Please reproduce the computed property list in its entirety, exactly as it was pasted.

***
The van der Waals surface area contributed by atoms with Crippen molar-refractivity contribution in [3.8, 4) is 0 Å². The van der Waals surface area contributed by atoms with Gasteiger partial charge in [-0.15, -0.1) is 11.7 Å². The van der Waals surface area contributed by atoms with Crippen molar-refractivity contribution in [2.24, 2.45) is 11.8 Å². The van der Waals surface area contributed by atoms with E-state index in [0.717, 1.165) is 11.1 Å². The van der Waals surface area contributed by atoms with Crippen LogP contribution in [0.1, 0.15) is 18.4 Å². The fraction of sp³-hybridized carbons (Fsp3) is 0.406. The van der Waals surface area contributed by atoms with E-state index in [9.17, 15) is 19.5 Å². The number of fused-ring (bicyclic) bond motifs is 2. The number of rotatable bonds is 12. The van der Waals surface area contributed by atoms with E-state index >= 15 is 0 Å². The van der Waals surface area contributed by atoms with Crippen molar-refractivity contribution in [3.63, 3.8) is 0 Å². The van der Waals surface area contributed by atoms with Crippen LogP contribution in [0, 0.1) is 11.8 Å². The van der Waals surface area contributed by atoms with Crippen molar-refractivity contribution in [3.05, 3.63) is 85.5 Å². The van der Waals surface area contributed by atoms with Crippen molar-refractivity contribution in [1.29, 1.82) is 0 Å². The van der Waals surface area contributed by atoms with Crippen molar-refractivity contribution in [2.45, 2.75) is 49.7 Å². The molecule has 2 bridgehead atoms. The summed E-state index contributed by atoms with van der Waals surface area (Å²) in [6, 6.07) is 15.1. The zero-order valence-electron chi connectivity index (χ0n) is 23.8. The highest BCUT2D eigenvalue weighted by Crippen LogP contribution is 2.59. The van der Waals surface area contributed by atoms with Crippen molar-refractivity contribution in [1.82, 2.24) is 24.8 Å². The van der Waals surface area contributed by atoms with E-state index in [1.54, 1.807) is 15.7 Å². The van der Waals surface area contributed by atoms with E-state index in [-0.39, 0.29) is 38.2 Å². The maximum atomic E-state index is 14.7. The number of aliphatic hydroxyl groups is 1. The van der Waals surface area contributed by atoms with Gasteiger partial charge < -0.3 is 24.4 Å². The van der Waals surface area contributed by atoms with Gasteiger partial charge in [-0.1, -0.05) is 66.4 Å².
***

The van der Waals surface area contributed by atoms with Crippen molar-refractivity contribution in [3.8, 4) is 0 Å². The van der Waals surface area contributed by atoms with Gasteiger partial charge in [-0.15, -0.1) is 11.7 Å². The van der Waals surface area contributed by atoms with Crippen molar-refractivity contribution in [2.24, 2.45) is 11.8 Å². The van der Waals surface area contributed by atoms with E-state index in [0.717, 1.165) is 11.1 Å². The van der Waals surface area contributed by atoms with Crippen LogP contribution in [0.1, 0.15) is 18.4 Å². The fraction of sp³-hybridized carbons (Fsp3) is 0.406. The van der Waals surface area contributed by atoms with E-state index in [9.17, 15) is 19.5 Å². The number of fused-ring (bicyclic) bond motifs is 2. The number of rotatable bonds is 12. The van der Waals surface area contributed by atoms with E-state index >= 15 is 0 Å². The van der Waals surface area contributed by atoms with Crippen molar-refractivity contribution in [3.63, 3.8) is 0 Å². The van der Waals surface area contributed by atoms with Crippen LogP contribution in [0, 0.1) is 11.8 Å². The van der Waals surface area contributed by atoms with Crippen molar-refractivity contribution in [3.05, 3.63) is 85.5 Å². The van der Waals surface area contributed by atoms with Crippen molar-refractivity contribution in [1.29, 1.82) is 0 Å². The van der Waals surface area contributed by atoms with Crippen molar-refractivity contribution in [2.45, 2.75) is 49.7 Å². The molecule has 2 bridgehead atoms. The summed E-state index contributed by atoms with van der Waals surface area (Å²) in [6, 6.07) is 15.1. The zero-order valence-electron chi connectivity index (χ0n) is 23.8. The highest BCUT2D eigenvalue weighted by Crippen LogP contribution is 2.59. The van der Waals surface area contributed by atoms with Crippen molar-refractivity contribution in [1.82, 2.24) is 24.8 Å². The van der Waals surface area contributed by atoms with E-state index in [1.54, 1.807) is 15.7 Å². The van der Waals surface area contributed by atoms with E-state index in [-0.39, 0.29) is 38.2 Å². The maximum atomic E-state index is 14.7. The number of aliphatic hydroxyl groups is 1. The van der Waals surface area contributed by atoms with Gasteiger partial charge < -0.3 is 24.4 Å². The van der Waals surface area contributed by atoms with Gasteiger partial charge in [-0.1, -0.05) is 66.4 Å².